CoinWallet.eu backed off their original plan to “stress test” the Bitcoin network. One can only speculate what kinds of pressures may have been applied (the Bitcoin community is not especially constrained by conventional laws or morality).
The cancellation notice commented that CoinWallet.eu had been consulting “multiple lawyers”, and maintains that the proposed “test” “would not violate any laws in the EU or elsewhere”. I’m sure that claim is debatable (if only because there are certainly jurisdictions where it would be illegal), but the fact that Bitcoiners even admit that laws might apply is an astounding heresy for the fundamentalists.
In an obnoxious move, CoinWallet.eu instead conducted a different stress test, a giveaway of 200 Bitcoins, which drew many ordinary users into the fray. Sort of like dumping a truckload of $20 bills in the middle of a busy intersection. Not exactly illegal, but real, real irritating.
This is somewhat goofy methodology for “testing”, and very antisocial, but the fact is that such an irrational feeding frenzy is a very real scenario that the network needs to handle.
The “stress test” apparently came and went without the worst consequences that had been threatened. Though noticed at the time (backlogs, delays, and crashes), the effects did not last long. At least, the network is still running.
I don’t think this exercise accomplished very much, indeed, it has probably been destructively divisive. Reasonable people might differ about the merits of different scaling ideas. But spamming the production network without permission in the name of “testing” is not a collegial approach, and alienates even people who might agree with you.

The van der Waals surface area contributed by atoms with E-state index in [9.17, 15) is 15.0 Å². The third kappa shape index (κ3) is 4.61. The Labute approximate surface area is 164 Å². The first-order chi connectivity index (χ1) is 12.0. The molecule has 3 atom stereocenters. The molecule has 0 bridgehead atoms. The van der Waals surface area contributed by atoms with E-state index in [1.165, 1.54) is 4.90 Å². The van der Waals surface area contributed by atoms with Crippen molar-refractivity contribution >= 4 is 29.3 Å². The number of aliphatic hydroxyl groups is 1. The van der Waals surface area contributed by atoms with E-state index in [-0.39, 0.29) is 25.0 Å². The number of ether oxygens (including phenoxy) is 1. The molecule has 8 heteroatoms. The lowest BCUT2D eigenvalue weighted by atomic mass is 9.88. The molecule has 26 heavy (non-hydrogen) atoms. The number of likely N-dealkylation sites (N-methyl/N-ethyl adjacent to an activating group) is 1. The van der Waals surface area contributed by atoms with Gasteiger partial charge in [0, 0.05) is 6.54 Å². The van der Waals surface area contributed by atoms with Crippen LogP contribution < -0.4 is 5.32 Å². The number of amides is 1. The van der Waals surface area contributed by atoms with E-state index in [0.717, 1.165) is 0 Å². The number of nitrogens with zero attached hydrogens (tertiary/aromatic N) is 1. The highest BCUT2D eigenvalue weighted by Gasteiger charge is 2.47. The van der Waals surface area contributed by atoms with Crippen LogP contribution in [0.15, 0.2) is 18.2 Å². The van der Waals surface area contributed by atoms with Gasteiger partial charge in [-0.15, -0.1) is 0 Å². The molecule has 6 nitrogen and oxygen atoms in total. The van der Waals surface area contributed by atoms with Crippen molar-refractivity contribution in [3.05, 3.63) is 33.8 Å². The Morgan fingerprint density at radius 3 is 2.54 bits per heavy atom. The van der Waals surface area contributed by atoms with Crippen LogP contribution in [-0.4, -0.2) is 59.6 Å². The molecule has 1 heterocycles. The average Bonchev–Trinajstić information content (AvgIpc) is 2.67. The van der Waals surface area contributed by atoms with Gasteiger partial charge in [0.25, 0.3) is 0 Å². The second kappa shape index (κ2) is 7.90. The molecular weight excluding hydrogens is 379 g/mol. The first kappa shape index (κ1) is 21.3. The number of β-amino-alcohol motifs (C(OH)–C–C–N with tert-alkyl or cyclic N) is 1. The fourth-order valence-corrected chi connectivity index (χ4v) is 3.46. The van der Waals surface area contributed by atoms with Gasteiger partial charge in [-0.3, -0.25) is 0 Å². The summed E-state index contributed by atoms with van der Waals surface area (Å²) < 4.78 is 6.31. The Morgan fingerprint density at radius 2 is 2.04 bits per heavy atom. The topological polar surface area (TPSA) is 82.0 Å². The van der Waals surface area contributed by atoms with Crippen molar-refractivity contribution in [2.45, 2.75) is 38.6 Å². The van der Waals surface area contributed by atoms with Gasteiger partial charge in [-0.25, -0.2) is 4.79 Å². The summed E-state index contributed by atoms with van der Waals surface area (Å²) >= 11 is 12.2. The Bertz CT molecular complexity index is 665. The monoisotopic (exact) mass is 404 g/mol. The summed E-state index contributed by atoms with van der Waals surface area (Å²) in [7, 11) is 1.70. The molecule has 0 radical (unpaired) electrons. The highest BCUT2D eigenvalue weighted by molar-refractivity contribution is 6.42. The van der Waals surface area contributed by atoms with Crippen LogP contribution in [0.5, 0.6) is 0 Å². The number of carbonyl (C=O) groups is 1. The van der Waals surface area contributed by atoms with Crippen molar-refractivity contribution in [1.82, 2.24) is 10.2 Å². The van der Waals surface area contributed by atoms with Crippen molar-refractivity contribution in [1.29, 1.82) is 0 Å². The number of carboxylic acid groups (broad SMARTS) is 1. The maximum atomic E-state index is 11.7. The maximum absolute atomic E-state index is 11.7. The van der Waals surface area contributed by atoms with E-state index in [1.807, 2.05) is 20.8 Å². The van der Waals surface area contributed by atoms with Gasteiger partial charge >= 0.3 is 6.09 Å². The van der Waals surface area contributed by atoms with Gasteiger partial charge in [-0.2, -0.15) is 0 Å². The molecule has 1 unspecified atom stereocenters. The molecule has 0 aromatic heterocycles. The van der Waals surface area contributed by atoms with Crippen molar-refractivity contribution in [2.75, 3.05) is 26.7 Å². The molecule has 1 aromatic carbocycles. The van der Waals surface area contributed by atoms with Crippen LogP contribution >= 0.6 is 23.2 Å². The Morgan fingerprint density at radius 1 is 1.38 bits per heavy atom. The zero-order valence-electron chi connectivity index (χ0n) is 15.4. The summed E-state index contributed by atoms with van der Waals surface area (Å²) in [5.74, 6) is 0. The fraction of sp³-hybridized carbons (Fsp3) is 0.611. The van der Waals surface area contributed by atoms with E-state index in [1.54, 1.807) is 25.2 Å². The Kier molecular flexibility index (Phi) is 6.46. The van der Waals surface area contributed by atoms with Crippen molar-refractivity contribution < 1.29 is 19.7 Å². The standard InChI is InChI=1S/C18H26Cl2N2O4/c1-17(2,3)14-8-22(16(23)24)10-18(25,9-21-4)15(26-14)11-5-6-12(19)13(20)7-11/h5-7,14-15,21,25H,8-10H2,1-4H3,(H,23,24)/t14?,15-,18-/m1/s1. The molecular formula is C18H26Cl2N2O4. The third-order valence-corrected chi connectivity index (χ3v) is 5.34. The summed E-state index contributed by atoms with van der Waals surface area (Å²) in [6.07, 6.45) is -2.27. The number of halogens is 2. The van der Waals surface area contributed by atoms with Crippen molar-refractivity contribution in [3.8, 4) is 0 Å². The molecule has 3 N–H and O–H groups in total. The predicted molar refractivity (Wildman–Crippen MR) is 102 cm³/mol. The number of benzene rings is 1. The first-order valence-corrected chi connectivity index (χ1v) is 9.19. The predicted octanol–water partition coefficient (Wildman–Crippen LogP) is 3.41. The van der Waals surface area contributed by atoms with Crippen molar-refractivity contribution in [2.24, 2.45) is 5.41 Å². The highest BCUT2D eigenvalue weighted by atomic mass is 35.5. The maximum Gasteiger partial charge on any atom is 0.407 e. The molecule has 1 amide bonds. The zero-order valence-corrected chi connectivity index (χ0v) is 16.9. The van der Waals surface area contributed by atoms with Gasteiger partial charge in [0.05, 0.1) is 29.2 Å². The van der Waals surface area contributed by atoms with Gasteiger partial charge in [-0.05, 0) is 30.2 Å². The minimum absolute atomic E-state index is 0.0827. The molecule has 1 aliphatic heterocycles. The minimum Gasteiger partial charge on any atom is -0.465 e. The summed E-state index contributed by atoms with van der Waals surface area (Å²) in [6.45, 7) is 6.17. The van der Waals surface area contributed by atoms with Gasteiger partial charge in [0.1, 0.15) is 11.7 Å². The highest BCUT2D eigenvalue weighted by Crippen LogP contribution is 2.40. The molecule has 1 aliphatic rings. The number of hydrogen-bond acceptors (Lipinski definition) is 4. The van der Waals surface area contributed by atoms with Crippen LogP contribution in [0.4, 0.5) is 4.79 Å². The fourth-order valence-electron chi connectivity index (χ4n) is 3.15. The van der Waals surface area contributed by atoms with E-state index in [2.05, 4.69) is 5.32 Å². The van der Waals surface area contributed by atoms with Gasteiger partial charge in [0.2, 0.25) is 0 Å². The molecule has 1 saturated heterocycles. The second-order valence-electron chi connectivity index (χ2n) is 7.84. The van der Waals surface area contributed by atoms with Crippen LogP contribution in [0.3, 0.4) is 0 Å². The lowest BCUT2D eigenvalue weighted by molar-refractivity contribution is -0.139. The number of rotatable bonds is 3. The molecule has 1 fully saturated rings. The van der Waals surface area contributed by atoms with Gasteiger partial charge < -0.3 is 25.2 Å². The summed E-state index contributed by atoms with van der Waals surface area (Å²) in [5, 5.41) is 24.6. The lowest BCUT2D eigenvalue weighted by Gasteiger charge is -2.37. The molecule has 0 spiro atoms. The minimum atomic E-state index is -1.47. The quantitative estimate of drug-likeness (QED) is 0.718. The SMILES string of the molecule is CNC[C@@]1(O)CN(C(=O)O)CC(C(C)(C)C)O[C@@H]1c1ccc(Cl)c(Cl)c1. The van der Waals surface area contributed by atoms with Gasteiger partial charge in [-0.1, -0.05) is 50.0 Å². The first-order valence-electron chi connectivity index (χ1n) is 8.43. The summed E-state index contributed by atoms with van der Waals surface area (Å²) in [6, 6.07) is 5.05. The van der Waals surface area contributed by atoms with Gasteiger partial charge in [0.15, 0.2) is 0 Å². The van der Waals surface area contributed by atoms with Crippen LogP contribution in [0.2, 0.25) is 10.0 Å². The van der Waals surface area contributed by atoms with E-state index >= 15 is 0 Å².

The fact that the network coped with this announced and relatively small attack is great, but scarcely grounds for optimism. This not particularly clever stack definitely rang the bell, even without a dedicated botnet. I don’t see any reason why such attacks can’t be replicated, and Bitcoin could not survive even a few days sustained spamming any more than any other system could.
These scaling problems were aired at the “Consensus 2015” meeting in Toronto (perhaps this meeting should have a different name). This (all white and male) event should have been a sobering reminder of how trivial Bitcoin’s current capacity really is. While many people realize that Bitcoin handles only 1/1000 of the traffic of creditcard processors, it should be realized that the Internet handles millions of times the traffic that Bitcoin currently carries. The current proposals that are causing so much controversy won’t come close to scaling far enough.
It’s no secret that P2P systems aren’t scalable, Bitcoin is recapitulating what engineers have discovered over the last 20 years.
The Consensus meeting aired a variety of proposals that depart from the simple minded peer-to-peer model. All of the proposals are standard techniques taken from successful industries including financial systems and online games.
Can Bitcoin actually abandon it’s naive P2P concepts in order to scale up, without splitting into multiple rival communities and networks? It’s going to be a big challenge.